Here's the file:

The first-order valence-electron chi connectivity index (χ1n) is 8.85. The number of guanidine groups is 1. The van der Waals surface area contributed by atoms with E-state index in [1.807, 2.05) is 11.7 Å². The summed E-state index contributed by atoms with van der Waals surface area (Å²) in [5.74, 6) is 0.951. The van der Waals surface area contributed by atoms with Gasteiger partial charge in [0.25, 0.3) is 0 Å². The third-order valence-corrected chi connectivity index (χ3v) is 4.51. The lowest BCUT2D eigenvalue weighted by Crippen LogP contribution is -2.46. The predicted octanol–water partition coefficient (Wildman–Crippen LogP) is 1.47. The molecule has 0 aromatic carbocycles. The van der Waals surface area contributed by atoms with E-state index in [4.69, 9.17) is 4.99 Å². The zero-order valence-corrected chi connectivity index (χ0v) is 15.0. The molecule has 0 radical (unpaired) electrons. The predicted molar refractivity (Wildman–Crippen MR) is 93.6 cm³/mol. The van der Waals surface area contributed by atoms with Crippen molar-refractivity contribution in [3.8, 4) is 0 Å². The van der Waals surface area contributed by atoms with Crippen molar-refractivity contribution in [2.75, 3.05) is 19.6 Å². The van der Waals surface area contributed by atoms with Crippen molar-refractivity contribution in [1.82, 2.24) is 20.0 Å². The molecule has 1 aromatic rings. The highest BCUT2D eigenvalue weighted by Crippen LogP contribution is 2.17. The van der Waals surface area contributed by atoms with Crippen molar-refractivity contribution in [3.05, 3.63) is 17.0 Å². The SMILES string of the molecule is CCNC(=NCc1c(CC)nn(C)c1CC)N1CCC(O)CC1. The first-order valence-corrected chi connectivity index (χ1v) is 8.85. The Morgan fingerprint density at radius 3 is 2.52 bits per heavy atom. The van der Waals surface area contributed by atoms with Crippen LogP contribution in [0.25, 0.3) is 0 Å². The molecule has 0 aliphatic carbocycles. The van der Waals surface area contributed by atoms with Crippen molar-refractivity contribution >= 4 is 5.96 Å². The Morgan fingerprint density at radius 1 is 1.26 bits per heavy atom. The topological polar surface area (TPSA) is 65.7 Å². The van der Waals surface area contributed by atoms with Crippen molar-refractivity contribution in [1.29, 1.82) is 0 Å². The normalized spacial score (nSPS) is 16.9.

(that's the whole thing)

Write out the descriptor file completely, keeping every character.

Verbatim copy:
The first-order valence-electron chi connectivity index (χ1n) is 8.85. The number of guanidine groups is 1. The van der Waals surface area contributed by atoms with E-state index in [1.807, 2.05) is 11.7 Å². The summed E-state index contributed by atoms with van der Waals surface area (Å²) in [5.74, 6) is 0.951. The van der Waals surface area contributed by atoms with Gasteiger partial charge in [0.25, 0.3) is 0 Å². The third-order valence-corrected chi connectivity index (χ3v) is 4.51. The lowest BCUT2D eigenvalue weighted by Crippen LogP contribution is -2.46. The predicted octanol–water partition coefficient (Wildman–Crippen LogP) is 1.47. The molecule has 0 aromatic carbocycles. The van der Waals surface area contributed by atoms with E-state index in [4.69, 9.17) is 4.99 Å². The zero-order valence-corrected chi connectivity index (χ0v) is 15.0. The molecule has 0 radical (unpaired) electrons. The predicted molar refractivity (Wildman–Crippen MR) is 93.6 cm³/mol. The van der Waals surface area contributed by atoms with Crippen molar-refractivity contribution in [3.8, 4) is 0 Å². The van der Waals surface area contributed by atoms with Crippen molar-refractivity contribution in [2.75, 3.05) is 19.6 Å². The van der Waals surface area contributed by atoms with Crippen molar-refractivity contribution in [1.82, 2.24) is 20.0 Å². The molecule has 1 aromatic rings. The highest BCUT2D eigenvalue weighted by Crippen LogP contribution is 2.17. The van der Waals surface area contributed by atoms with Crippen molar-refractivity contribution in [3.05, 3.63) is 17.0 Å². The SMILES string of the molecule is CCNC(=NCc1c(CC)nn(C)c1CC)N1CCC(O)CC1. The first-order valence-corrected chi connectivity index (χ1v) is 8.85. The Morgan fingerprint density at radius 3 is 2.52 bits per heavy atom. The van der Waals surface area contributed by atoms with Crippen LogP contribution in [0.25, 0.3) is 0 Å². The molecule has 0 aliphatic carbocycles. The van der Waals surface area contributed by atoms with Crippen molar-refractivity contribution >= 4 is 5.96 Å². The Morgan fingerprint density at radius 1 is 1.26 bits per heavy atom. The topological polar surface area (TPSA) is 65.7 Å². The van der Waals surface area contributed by atoms with Crippen molar-refractivity contribution in [1.29, 1.82) is 0 Å². The normalized spacial score (nSPS) is 16.9.